Harlequin Haven Great Dane Rescue

Harlequin Haven
Great Dane Rescue

11567 St. Rt. 774
Bethel, Ohio 45106

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Renal Insufficiency

Renal insufficiency is a decrease in the function of the kidney. As pets age many of them will develop renal insufficiency. This happens because kidney cells that die and are not replaced. To compensate, the remaining kidney cells must learn to do their job better. Fortunately, it is possible to slow the rate of cell death and to encourage the other kidney cells to function better, making it possible to slow the progress of the disease.

Unfortunately, the disease is incurable and will eventually lead to the death of the patient over time. However, with proper management, pets with renal insufficiency can live several years with good quality of life.

If the signs are very mild, we will sometimes rely on diet alone to manage the disease. When we do this, we prefer to check lab values on a regular schedule. We are not really looking for improvement, we are trying to make sure we catch any deterioration in kidney function quickly. Many pets do actually show improvement in the kidney related blood work with dietary control alone.

Adequate hydration help slow loss of kidney function. Sometimes, feeding canned food is preferable to dry food due to the additional moisture content. Going to subcutaneous administration of fluids early in the disease process is often beneficial. Additional medications are sometimes necessary. These can include blood pressure controlling medicine, potassium supplementation, and phosphate binding agents. Phosphate binding agents can be helpful but are much less necessary when using a prescription diet.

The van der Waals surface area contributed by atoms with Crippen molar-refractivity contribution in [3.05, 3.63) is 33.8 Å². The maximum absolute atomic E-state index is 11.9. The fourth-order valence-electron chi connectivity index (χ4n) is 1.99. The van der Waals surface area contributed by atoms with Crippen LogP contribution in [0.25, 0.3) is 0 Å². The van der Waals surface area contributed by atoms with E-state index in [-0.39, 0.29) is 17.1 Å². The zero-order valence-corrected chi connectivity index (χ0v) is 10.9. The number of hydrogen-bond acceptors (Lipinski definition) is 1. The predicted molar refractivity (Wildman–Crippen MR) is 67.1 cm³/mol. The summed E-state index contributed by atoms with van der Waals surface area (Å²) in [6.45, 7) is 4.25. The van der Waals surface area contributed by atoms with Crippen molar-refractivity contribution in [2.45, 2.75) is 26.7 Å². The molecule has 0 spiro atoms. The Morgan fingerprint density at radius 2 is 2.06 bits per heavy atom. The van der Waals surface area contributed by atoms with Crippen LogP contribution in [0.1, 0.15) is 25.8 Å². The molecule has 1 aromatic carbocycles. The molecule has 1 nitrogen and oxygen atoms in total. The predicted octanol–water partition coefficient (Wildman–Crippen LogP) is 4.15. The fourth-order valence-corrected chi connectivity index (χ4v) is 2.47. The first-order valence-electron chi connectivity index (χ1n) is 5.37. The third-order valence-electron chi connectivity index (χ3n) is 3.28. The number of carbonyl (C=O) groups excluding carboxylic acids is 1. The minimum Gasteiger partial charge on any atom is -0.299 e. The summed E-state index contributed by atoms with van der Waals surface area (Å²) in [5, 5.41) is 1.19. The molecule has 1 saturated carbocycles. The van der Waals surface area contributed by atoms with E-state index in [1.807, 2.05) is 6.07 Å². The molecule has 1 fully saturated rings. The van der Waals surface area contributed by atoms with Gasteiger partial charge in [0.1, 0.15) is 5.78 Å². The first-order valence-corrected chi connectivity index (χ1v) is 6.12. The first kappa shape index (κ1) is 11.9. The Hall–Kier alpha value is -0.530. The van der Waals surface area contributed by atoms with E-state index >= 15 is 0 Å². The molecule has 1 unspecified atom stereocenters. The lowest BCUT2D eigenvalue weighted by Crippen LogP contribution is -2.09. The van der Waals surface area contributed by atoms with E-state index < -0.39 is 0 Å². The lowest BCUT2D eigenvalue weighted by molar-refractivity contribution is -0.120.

Figuring out if/when to add each of these medications is difficult because each patient is different. Therefore, blood tests must be done to make these determinations.

We should also make sure that complicating diseases are not present. The most common complication is hyperthyroidism (over active thyroid). Pets should be tested for if there is weight loss, especially if it is accompanied by an increase in appetite. This test is also done with blood and can be done along with the kidney function tests.

Monitoring urine specific gravity is helpful. It helps to determine how well the kidneys can concentrate urine. Keeping track of the pet's weight helps a great deal, too. Weight loss can actually be good for patients with kidney problems but if it is occurring too fast it can be a sign that additional therapy is necessary.

It is critical for pets with kidney problems to drink water on a regular basis. A great increase in thirst often indicates that the kidney situation is becoming unstable again and when pets with kidney disease stop drinking they need to be checked to see if the kidney disease is getting worse suddenly.

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